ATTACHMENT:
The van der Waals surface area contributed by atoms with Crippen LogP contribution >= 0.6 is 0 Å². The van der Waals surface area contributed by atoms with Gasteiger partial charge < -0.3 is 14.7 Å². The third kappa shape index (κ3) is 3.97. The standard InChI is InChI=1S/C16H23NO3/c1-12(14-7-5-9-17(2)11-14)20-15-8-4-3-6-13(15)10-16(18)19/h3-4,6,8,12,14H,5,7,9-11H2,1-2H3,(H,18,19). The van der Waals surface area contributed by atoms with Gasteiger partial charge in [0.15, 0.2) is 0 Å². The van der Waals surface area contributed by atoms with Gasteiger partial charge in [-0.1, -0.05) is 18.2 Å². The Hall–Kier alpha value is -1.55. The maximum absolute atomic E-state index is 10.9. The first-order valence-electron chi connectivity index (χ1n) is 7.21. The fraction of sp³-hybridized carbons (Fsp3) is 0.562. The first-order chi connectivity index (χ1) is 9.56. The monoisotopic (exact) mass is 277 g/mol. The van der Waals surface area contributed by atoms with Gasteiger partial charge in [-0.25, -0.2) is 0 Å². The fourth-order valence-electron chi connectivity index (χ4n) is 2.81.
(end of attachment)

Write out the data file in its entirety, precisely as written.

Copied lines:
The van der Waals surface area contributed by atoms with Crippen LogP contribution >= 0.6 is 0 Å². The van der Waals surface area contributed by atoms with Gasteiger partial charge < -0.3 is 14.7 Å². The third kappa shape index (κ3) is 3.97. The standard InChI is InChI=1S/C16H23NO3/c1-12(14-7-5-9-17(2)11-14)20-15-8-4-3-6-13(15)10-16(18)19/h3-4,6,8,12,14H,5,7,9-11H2,1-2H3,(H,18,19). The van der Waals surface area contributed by atoms with Gasteiger partial charge in [0.15, 0.2) is 0 Å². The van der Waals surface area contributed by atoms with Gasteiger partial charge in [-0.1, -0.05) is 18.2 Å². The Hall–Kier alpha value is -1.55. The maximum absolute atomic E-state index is 10.9. The first-order valence-electron chi connectivity index (χ1n) is 7.21. The fraction of sp³-hybridized carbons (Fsp3) is 0.562. The first-order chi connectivity index (χ1) is 9.56. The monoisotopic (exact) mass is 277 g/mol. The van der Waals surface area contributed by atoms with Gasteiger partial charge in [-0.25, -0.2) is 0 Å². The fourth-order valence-electron chi connectivity index (χ4n) is 2.81.